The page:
In addition, appellees' witnesses were of the opinion that the clostridial perfringens, which produced the fatal gas gangrene, entered the body at the donor site, where a substantial amount of bleeding usually occurs and produces an accumulation (hematoma) of blood. This site, if denied oxygen because of the tightness of the bandages, as claimed in this instance, can become fertile ground for the growth of anaerobic organisms such as clostridia. If not arrested, they cause devitalization of the tissue and ultimate spreading of the infection through the bloodstream, as occurred here.

Appellees' witnesses were of the opinion that the symptoms should have been observed by the hospital staff on the 11th and that the patient should have received antibiotics immediately. The patient then should have been returned to the operating room where the following procedures should have been initiated: the bandage lifted and the certain presence of odor detected; the hematoma punctured; the accumulation of blood drained, the dead tissue excised; and the patient given a blood transfusion.3 The witnesses pointed out that antibiotics, critical in this case, were not administered until 7:30 p.m. on the 12th, far too late to have saved the patient. They also observed that any danger which could have resulted from supplying additional blood to the patient, because of the possibility of transfusion reaction, was outweighted by the alternative consequences, which, in fact, proved fatal.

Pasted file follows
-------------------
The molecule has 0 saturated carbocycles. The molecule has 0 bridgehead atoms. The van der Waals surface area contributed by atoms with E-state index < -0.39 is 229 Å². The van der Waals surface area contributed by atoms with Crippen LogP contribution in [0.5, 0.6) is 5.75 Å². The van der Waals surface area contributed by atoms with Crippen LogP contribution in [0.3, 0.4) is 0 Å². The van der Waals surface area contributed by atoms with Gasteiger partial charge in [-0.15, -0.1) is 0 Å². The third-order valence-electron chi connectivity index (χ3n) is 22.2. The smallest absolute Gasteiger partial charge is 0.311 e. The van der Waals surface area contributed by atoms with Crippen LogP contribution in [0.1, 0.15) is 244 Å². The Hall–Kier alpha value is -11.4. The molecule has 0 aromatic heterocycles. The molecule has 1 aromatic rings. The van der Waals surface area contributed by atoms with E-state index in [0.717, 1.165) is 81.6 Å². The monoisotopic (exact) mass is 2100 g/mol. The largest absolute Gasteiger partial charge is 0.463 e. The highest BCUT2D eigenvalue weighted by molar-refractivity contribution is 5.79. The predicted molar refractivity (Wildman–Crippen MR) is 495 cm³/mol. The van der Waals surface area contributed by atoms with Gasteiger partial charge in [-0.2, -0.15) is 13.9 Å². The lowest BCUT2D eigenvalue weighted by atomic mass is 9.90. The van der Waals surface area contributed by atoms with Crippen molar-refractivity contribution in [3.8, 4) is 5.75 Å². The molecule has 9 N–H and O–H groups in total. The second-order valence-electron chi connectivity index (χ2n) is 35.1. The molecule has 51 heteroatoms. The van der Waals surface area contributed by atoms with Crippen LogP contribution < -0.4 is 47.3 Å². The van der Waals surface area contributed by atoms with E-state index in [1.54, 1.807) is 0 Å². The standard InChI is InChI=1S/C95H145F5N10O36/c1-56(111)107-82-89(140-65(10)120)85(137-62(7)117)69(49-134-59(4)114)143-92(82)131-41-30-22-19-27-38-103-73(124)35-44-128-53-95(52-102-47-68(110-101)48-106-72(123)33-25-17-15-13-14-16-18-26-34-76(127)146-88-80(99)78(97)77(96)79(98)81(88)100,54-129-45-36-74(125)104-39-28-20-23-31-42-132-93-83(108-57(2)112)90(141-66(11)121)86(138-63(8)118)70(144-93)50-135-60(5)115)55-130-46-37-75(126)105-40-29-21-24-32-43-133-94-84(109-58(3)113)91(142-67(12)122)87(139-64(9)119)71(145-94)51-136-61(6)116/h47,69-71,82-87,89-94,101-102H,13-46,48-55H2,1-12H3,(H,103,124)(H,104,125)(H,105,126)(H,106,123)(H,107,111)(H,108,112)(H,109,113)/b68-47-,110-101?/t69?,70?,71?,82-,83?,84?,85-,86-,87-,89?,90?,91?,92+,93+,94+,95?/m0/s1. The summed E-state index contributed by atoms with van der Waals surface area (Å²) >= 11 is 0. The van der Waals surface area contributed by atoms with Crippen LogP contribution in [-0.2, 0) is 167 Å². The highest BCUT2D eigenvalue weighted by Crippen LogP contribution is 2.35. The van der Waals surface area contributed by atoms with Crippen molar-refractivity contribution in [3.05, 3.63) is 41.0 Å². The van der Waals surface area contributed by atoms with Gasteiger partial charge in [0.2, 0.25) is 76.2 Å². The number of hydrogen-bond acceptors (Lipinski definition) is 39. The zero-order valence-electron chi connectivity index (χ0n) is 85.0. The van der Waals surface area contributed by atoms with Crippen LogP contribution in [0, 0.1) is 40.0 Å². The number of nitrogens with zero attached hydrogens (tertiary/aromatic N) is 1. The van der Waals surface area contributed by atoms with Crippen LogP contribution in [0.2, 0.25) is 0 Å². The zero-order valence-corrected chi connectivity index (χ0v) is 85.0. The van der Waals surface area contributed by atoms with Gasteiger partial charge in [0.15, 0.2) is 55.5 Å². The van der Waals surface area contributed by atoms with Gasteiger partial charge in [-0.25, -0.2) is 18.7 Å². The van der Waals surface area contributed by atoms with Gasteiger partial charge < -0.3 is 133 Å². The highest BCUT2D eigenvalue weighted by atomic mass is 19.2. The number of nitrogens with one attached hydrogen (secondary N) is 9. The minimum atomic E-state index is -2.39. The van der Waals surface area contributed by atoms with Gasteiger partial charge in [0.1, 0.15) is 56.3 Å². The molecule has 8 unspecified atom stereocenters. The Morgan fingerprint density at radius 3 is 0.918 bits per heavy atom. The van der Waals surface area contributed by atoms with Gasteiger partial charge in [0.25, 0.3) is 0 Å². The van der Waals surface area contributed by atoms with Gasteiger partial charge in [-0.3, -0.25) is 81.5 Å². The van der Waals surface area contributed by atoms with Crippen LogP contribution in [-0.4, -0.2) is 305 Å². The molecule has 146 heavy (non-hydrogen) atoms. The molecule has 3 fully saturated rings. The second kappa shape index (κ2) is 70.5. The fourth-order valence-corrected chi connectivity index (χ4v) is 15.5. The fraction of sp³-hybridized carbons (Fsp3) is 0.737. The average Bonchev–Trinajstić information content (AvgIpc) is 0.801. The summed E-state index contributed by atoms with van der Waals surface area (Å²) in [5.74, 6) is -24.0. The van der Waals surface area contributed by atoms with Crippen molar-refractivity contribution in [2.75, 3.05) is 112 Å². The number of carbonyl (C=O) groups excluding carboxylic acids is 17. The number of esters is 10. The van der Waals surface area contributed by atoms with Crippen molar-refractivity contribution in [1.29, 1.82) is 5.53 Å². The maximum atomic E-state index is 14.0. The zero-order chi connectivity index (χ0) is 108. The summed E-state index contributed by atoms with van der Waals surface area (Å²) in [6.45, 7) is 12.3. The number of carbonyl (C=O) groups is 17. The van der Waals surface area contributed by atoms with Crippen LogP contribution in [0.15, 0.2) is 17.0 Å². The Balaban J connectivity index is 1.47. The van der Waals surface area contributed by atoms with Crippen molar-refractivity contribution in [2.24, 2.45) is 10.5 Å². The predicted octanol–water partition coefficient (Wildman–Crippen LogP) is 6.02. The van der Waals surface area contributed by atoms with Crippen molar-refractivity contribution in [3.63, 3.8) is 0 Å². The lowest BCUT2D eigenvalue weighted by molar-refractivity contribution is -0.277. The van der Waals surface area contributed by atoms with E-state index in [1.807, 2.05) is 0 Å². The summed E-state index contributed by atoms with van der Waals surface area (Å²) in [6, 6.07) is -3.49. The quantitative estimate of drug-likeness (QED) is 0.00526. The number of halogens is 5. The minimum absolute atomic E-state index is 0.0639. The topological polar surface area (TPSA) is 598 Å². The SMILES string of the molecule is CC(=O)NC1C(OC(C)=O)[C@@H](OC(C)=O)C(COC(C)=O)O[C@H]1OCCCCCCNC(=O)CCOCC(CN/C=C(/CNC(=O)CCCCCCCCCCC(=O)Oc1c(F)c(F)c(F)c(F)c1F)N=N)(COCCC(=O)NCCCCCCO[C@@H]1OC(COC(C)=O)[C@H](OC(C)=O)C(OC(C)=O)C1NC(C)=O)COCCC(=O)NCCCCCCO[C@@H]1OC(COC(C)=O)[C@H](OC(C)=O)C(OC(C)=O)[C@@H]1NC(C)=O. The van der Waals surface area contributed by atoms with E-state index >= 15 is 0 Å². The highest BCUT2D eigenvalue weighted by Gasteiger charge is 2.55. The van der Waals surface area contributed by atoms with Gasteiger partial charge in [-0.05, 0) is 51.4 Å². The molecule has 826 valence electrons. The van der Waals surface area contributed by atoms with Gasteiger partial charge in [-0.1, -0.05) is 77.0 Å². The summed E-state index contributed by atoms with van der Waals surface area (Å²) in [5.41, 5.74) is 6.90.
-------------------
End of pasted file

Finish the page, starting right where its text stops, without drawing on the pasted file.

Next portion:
The witnesses testified not only that the symptoms manifested by the patient on the 11th should have been observed by the hospital employees, but also that the applicable standard of hospital care required them to recognize those symptoms and to apply the measures enumerated by the witnesses. They went even further and expressed the opinion that this level of care would not have been limited to hospitals in Baltimore, or even to other metropolitan cities in this country, but represented the standard followed in other countries as well. Appellees, therefore, produced sufficient evidence for the jury to find that Sinai Hospital had failed "to use that degree of care and skill which is expected of a reasonably competent hospital in the same or similar circumstances." Shilkret v. Annapolis Emergency Hosp., 276 Md. at 202.